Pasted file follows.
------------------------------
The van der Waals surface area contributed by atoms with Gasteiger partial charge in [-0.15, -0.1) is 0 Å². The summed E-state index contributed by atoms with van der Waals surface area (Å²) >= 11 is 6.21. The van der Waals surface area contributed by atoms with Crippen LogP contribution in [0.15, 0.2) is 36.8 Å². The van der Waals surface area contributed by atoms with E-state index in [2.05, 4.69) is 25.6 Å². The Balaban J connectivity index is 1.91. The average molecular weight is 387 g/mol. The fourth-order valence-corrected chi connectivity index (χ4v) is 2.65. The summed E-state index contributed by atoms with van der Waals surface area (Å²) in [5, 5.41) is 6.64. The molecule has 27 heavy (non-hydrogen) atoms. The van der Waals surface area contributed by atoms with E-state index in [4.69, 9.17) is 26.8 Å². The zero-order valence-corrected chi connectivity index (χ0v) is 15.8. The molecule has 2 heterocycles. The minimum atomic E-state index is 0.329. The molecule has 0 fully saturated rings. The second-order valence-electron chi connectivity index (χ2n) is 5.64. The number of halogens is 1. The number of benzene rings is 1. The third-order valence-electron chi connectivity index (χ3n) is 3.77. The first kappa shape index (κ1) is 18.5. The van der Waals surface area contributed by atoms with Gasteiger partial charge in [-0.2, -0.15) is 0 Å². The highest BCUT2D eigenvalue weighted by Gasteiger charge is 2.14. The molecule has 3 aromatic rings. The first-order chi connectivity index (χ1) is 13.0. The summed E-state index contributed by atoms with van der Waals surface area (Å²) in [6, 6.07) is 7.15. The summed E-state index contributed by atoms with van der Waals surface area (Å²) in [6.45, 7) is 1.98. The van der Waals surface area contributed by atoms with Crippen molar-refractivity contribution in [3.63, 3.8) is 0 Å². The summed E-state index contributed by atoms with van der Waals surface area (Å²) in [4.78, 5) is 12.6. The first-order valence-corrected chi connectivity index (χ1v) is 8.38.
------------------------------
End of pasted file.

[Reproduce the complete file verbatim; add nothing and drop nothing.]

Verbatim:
The van der Waals surface area contributed by atoms with Gasteiger partial charge in [-0.15, -0.1) is 0 Å². The summed E-state index contributed by atoms with van der Waals surface area (Å²) >= 11 is 6.21. The van der Waals surface area contributed by atoms with Crippen LogP contribution in [0.15, 0.2) is 36.8 Å². The van der Waals surface area contributed by atoms with E-state index in [2.05, 4.69) is 25.6 Å². The Balaban J connectivity index is 1.91. The average molecular weight is 387 g/mol. The fourth-order valence-corrected chi connectivity index (χ4v) is 2.65. The summed E-state index contributed by atoms with van der Waals surface area (Å²) in [5, 5.41) is 6.64. The molecule has 27 heavy (non-hydrogen) atoms. The van der Waals surface area contributed by atoms with E-state index in [4.69, 9.17) is 26.8 Å². The zero-order valence-corrected chi connectivity index (χ0v) is 15.8. The molecule has 2 heterocycles. The minimum atomic E-state index is 0.329. The molecule has 0 fully saturated rings. The second-order valence-electron chi connectivity index (χ2n) is 5.64. The number of halogens is 1. The number of benzene rings is 1. The third-order valence-electron chi connectivity index (χ3n) is 3.77. The first kappa shape index (κ1) is 18.5. The van der Waals surface area contributed by atoms with Gasteiger partial charge in [-0.2, -0.15) is 0 Å². The highest BCUT2D eigenvalue weighted by Gasteiger charge is 2.14. The molecule has 3 aromatic rings. The first-order chi connectivity index (χ1) is 13.0. The summed E-state index contributed by atoms with van der Waals surface area (Å²) in [6, 6.07) is 7.15. The summed E-state index contributed by atoms with van der Waals surface area (Å²) in [6.45, 7) is 1.98. The van der Waals surface area contributed by atoms with Crippen molar-refractivity contribution in [3.63, 3.8) is 0 Å². The summed E-state index contributed by atoms with van der Waals surface area (Å²) in [4.78, 5) is 12.6. The first-order valence-corrected chi connectivity index (χ1v) is 8.38.